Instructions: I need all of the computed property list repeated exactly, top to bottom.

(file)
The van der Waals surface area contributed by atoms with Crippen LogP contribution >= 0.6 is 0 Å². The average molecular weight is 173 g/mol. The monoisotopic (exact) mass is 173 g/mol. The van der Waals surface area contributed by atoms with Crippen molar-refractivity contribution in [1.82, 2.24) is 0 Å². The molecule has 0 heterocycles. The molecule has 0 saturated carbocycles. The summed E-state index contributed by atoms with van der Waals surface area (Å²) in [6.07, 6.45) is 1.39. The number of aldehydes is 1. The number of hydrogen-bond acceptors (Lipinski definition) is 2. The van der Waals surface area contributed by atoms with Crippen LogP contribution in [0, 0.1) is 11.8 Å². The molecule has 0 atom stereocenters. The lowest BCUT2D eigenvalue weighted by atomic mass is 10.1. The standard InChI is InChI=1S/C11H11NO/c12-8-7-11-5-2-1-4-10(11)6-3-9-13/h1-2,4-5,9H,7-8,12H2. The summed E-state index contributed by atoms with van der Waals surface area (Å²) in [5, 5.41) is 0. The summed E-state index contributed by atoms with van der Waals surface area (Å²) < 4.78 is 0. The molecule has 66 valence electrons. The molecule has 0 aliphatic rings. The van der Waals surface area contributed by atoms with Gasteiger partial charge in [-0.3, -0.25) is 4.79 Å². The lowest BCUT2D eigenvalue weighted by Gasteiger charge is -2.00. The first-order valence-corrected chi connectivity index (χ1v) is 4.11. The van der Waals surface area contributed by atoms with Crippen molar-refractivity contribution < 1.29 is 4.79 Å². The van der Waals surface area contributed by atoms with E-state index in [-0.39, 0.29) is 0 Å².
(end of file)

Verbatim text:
The van der Waals surface area contributed by atoms with Crippen LogP contribution >= 0.6 is 0 Å². The average molecular weight is 173 g/mol. The monoisotopic (exact) mass is 173 g/mol. The van der Waals surface area contributed by atoms with Crippen molar-refractivity contribution in [1.82, 2.24) is 0 Å². The molecule has 0 heterocycles. The molecule has 0 saturated carbocycles. The summed E-state index contributed by atoms with van der Waals surface area (Å²) in [6.07, 6.45) is 1.39. The number of aldehydes is 1. The number of hydrogen-bond acceptors (Lipinski definition) is 2. The van der Waals surface area contributed by atoms with Crippen LogP contribution in [0, 0.1) is 11.8 Å². The molecule has 0 atom stereocenters. The lowest BCUT2D eigenvalue weighted by atomic mass is 10.1. The standard InChI is InChI=1S/C11H11NO/c12-8-7-11-5-2-1-4-10(11)6-3-9-13/h1-2,4-5,9H,7-8,12H2. The summed E-state index contributed by atoms with van der Waals surface area (Å²) in [5, 5.41) is 0. The summed E-state index contributed by atoms with van der Waals surface area (Å²) < 4.78 is 0. The molecule has 66 valence electrons. The molecule has 0 aliphatic rings. The van der Waals surface area contributed by atoms with Gasteiger partial charge in [-0.3, -0.25) is 4.79 Å². The lowest BCUT2D eigenvalue weighted by Gasteiger charge is -2.00. The first-order valence-corrected chi connectivity index (χ1v) is 4.11. The van der Waals surface area contributed by atoms with Crippen molar-refractivity contribution < 1.29 is 4.79 Å². The van der Waals surface area contributed by atoms with E-state index in [-0.39, 0.29) is 0 Å².